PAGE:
Britain Confronts the Wages of Its Arms Sales to Libya
Since Britain became a leader in the Allied Coalition's intervention in Libya it has had to live down the arms sales that it made when Arab strongmen were valued customers of British industry. A cross party parliamentary committee issued a condemnation of arms sales during the Labor government of Gordon Brown but David Cameron's current Conservative Liberal Democrat coalition did not escape criticism.
The report concluded: "Both the present Government and its predecessor misjudged the risk that arms approved for export to certain countries in North Africa and the Middle East might be used for internal repression."
Sir John Stanley, the committee’s Conservative chairman, noted that the government was working feverishly to revoke the many export licenses to problematic regimes.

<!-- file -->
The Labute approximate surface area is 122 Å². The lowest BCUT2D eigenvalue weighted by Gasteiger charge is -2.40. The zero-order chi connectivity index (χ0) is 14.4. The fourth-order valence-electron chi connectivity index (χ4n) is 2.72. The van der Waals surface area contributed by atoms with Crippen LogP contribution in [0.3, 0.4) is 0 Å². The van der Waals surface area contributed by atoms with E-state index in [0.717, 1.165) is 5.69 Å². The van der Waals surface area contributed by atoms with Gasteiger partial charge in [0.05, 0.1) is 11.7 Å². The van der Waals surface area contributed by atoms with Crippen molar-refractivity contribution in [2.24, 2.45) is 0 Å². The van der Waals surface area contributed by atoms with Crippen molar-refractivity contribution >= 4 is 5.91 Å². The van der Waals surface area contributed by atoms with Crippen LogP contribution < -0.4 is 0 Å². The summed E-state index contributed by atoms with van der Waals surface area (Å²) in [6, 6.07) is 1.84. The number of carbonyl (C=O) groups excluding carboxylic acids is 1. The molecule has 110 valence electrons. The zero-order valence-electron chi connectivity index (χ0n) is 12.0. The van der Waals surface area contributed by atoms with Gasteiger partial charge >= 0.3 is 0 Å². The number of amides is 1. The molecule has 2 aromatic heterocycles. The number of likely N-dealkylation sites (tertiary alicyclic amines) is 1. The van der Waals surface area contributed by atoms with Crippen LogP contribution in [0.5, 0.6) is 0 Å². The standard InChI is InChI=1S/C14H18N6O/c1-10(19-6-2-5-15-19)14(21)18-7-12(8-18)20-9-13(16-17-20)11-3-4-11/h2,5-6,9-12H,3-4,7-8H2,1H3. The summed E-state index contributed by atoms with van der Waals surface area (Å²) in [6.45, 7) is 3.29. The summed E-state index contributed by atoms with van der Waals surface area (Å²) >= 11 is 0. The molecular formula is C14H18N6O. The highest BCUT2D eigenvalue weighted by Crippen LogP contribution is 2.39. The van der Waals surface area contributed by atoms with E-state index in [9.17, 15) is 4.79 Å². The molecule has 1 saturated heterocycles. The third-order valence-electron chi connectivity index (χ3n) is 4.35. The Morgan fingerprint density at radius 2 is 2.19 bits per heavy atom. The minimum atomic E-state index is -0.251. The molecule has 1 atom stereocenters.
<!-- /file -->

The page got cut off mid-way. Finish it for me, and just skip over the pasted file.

Prime Minister David Cameron was criticized for his bizarre trade mission in February after the ouster of Hosni Mubarak in which he combined verbal support for democracy with arms peddling in the Middle Eastern bazaar.
Obviously the biggest embarrassment are the arms that made their way to the Qaddafi regime in Libya. This horn of plenty included sniper rifles shotguns, crowd-control ammunition and small-arms ammunition, all of which are in use against the Coalition-backed rebels.
Britain’s defense export companies were only too pleased to have responsibility laid at the government's door and protested that they must follow exacting regulations to get export licenses approved. This represented corporate responsibility on the part of the companies who would continue to respect and support government export controls, they claimed.